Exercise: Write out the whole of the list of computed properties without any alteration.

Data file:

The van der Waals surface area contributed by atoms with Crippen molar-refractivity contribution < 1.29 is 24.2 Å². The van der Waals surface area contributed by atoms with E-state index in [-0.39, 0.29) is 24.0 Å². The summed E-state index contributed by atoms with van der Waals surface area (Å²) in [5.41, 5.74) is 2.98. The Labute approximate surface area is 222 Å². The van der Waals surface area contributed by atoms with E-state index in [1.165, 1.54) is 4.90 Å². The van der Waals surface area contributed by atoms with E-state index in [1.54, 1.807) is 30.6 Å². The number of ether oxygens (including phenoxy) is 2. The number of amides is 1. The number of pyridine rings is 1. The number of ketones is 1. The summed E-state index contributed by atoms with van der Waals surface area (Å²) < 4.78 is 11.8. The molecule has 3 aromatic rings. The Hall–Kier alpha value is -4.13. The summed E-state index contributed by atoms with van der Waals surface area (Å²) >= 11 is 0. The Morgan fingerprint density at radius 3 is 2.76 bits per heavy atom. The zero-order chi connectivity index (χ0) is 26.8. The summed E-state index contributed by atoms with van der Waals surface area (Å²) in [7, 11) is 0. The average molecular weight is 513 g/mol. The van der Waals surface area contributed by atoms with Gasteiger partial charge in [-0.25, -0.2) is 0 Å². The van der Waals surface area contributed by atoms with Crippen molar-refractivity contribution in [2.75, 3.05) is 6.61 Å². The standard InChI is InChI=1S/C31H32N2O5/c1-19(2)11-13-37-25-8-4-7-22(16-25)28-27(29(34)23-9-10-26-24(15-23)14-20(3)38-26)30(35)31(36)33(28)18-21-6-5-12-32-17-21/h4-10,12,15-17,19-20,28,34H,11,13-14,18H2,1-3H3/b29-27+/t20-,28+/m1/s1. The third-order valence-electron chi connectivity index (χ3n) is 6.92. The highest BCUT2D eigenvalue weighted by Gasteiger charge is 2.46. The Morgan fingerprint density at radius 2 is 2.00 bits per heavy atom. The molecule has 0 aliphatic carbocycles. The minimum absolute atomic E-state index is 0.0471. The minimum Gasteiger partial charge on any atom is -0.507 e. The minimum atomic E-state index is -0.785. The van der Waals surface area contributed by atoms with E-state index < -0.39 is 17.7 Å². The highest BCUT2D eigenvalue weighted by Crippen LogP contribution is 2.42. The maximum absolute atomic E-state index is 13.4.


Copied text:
The van der Waals surface area contributed by atoms with Crippen molar-refractivity contribution < 1.29 is 24.2 Å². The van der Waals surface area contributed by atoms with E-state index in [-0.39, 0.29) is 24.0 Å². The summed E-state index contributed by atoms with van der Waals surface area (Å²) in [5.41, 5.74) is 2.98. The Labute approximate surface area is 222 Å². The van der Waals surface area contributed by atoms with E-state index in [1.165, 1.54) is 4.90 Å². The van der Waals surface area contributed by atoms with E-state index in [1.54, 1.807) is 30.6 Å². The number of ether oxygens (including phenoxy) is 2. The number of amides is 1. The number of pyridine rings is 1. The number of ketones is 1. The summed E-state index contributed by atoms with van der Waals surface area (Å²) < 4.78 is 11.8. The molecule has 3 aromatic rings. The Hall–Kier alpha value is -4.13. The summed E-state index contributed by atoms with van der Waals surface area (Å²) >= 11 is 0. The Morgan fingerprint density at radius 3 is 2.76 bits per heavy atom. The zero-order chi connectivity index (χ0) is 26.8. The summed E-state index contributed by atoms with van der Waals surface area (Å²) in [7, 11) is 0. The average molecular weight is 513 g/mol. The van der Waals surface area contributed by atoms with Gasteiger partial charge in [-0.25, -0.2) is 0 Å². The van der Waals surface area contributed by atoms with Crippen molar-refractivity contribution in [2.75, 3.05) is 6.61 Å². The standard InChI is InChI=1S/C31H32N2O5/c1-19(2)11-13-37-25-8-4-7-22(16-25)28-27(29(34)23-9-10-26-24(15-23)14-20(3)38-26)30(35)31(36)33(28)18-21-6-5-12-32-17-21/h4-10,12,15-17,19-20,28,34H,11,13-14,18H2,1-3H3/b29-27+/t20-,28+/m1/s1. The third-order valence-electron chi connectivity index (χ3n) is 6.92. The highest BCUT2D eigenvalue weighted by Gasteiger charge is 2.46. The Morgan fingerprint density at radius 2 is 2.00 bits per heavy atom. The molecule has 0 aliphatic carbocycles. The minimum absolute atomic E-state index is 0.0471. The minimum Gasteiger partial charge on any atom is -0.507 e. The minimum atomic E-state index is -0.785. The van der Waals surface area contributed by atoms with E-state index < -0.39 is 17.7 Å². The highest BCUT2D eigenvalue weighted by Crippen LogP contribution is 2.42. The maximum absolute atomic E-state index is 13.4.